Crumbs, Crumbs Crumbs!!!
I have been asked and asked
to put up a tutorial on crumb blocks,but you know, it was one of those
things that got put off and put off because there were other patterns
in line ahead! Crumb piecing is one of those things that is as
individual as every quilter out there. We all have our own way of doing
things. There is no one set way to use crumbs! So I am
hoping that the ideas you find here will help you in your own path of
finding what works for you!
New Years (first week of Jan 2007!) I spent a
week with my friend Tonya in Florida! We had a "Crumby" week planned
to sew with each other's smallest pieces,blending our fabrics
and making crumb blocks!
You have to understand that Tonya is a
lover of brights and batiks and even novelties, and I am much more
traditional in my fabric choices!
This was the bag we were working from! Lots of LITTLE pieces!
THIS was the challenge....to
use each other's fabrics together with our own! We made OODLES of 3.5"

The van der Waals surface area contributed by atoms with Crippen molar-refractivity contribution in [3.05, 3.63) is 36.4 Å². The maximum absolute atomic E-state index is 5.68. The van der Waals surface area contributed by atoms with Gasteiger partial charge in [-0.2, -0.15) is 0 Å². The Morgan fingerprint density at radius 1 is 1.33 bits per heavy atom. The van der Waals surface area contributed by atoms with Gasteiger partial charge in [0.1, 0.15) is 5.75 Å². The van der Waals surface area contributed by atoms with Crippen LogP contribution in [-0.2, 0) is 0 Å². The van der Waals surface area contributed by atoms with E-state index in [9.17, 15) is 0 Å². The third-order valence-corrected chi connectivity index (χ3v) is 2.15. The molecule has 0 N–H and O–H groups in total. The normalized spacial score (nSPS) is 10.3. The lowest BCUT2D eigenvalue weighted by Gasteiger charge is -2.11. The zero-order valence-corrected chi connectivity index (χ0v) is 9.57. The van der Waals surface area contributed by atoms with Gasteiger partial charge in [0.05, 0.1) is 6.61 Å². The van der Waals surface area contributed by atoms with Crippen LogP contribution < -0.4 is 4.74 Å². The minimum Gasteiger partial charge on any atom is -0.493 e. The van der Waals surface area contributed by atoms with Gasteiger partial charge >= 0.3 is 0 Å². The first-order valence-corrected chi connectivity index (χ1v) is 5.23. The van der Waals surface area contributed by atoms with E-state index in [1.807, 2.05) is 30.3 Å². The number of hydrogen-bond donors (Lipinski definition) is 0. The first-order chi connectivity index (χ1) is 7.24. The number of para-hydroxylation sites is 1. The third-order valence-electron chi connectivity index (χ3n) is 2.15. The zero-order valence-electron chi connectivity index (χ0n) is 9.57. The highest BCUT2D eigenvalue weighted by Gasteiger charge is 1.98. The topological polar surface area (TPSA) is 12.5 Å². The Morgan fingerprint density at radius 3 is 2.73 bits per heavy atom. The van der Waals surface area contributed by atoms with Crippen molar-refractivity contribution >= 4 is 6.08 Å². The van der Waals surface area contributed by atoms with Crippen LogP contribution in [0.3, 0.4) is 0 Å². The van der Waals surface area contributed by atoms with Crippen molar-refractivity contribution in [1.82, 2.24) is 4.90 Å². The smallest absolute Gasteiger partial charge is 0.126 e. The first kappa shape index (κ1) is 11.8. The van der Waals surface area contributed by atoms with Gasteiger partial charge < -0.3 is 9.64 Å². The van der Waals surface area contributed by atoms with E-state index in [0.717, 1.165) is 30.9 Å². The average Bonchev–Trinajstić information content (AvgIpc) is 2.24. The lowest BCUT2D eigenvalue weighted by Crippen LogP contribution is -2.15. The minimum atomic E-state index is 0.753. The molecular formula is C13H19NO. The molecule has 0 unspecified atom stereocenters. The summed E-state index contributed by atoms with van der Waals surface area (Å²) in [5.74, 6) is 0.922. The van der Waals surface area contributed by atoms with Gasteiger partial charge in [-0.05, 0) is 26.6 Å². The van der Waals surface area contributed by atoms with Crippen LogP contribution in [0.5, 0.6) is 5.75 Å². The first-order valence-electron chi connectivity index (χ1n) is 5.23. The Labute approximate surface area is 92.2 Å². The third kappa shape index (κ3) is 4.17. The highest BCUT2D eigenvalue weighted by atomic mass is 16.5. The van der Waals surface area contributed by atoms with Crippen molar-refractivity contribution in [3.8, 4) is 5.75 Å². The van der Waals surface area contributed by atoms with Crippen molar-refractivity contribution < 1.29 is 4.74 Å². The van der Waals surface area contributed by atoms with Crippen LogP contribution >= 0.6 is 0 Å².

blocks, laid them out on the floor, and then she
and I took turns
picking ones that we wanted.
(blocks laid out, not sewn together as it appears!)
"One for you, one for me,
you, one for me!" It was like a game!
is the happy-scrappy result of that much-more-than-crumby week
with a special friend. The 3.5" (unfinished size)
blocks were sewn into 4 patches to make larger blocks.Two
blocks contain Tonya's initials, and
my own. She also has the same initial blocks in her own
I composed for the border reads:
"True friends are the
Brightest Scraps in the Patchwork of Life!!"
"The Best Things In Life Are Quilted!!"
This crumb quilt also used some
orphan blocks of the same size. Block
size: 4.5" I also used orphan parts in the borders. And all the